Send to

Choose Destination
See comment in PubMed Commons below
Mol Phylogenet Evol. 2005 Nov;37(2):417-25. Epub 2005 Aug 30.

Phylogenetics of the australasian mudfishes: evolution of an eel-like body plan.

Author information

  • 1Department of Zoology, University of Otago, P.O. Box 56, Dunedin, New Zealand.


The mudfish genus Neochanna (Osmeriformes: Galaxiidae) contains six species that exhibit varying degrees of morphological and ecological adaptation to life in swampy conditions. Here, we present the first molecular phylogenetic analysis (16S rRNA+cytochrome b; 1681bp) of the entire genus to (1) test for monophyly of Australian and New Zealand taxa and (2) elucidate morphological character evolution. In addition, we analyse a matrix of 21 morphological characters to test for congruence between mitochondrial DNA and morphology, and to examine total evidence under a Bayesian framework. Molecular data indicate that the diadromous Tasmanian mudfish, N. cleaveri, is sister to a clade of five non-diadromous New Zealand mudfishes. Mapping of morphological characters onto the molecular phylogeny suggests an evolutionary transition from a plesiomorphic "stream" galaxiid morphotype to a more specialised "anguilliform" galaxiid morphotype. Pelvic fins have become increasingly reduced and dorsal, anal, and caudal fins are increasingly confluent. Associated with these changes are elongated nostrils, reduced eyes, and increased anterior cranial ossification. Morphological and total evidence analyses yield similar or identical topologies, respectively. The phylogenetic distribution of diadromy in Neochanna is consistent with a single loss of this character state in New Zealand. However, the strong sister relationship (3.6% divergent; 100% bootstrap support) detected between non-diadromous N. burrowsius (South Island, NZ) and N. rekohua (Chatham Islands) indicates geologically recent dispersal across 850km of ocean. Diadromy may therefore have been retained in the common ancestor of these two mudfish species, and subsequently lost from both lineages.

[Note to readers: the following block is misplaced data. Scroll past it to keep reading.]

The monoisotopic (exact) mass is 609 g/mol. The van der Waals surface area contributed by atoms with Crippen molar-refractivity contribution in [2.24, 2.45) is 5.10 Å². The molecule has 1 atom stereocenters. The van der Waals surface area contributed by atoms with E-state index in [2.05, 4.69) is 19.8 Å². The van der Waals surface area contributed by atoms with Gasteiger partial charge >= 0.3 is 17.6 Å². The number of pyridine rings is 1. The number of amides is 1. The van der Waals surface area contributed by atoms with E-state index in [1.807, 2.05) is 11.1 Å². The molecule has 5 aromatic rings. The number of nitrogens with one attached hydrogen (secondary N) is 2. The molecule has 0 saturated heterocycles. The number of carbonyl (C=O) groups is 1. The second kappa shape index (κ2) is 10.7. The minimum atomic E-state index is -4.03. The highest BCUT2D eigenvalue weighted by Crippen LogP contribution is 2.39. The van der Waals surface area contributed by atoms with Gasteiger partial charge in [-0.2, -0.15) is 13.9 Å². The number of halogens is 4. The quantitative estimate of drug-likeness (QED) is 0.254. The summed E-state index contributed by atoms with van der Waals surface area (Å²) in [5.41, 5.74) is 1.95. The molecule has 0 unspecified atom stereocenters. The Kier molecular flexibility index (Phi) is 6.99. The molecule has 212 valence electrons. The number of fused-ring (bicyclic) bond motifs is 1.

[PubMed - indexed for MEDLINE]

LinkOut - more resources

Full Text Sources

Other Literature Sources

PubMed Commons home

PubMed Commons

How to join PubMed Commons

    Supplemental Content

    Full text links

    Icon for Elsevier Science
    Loading ...
    Support Center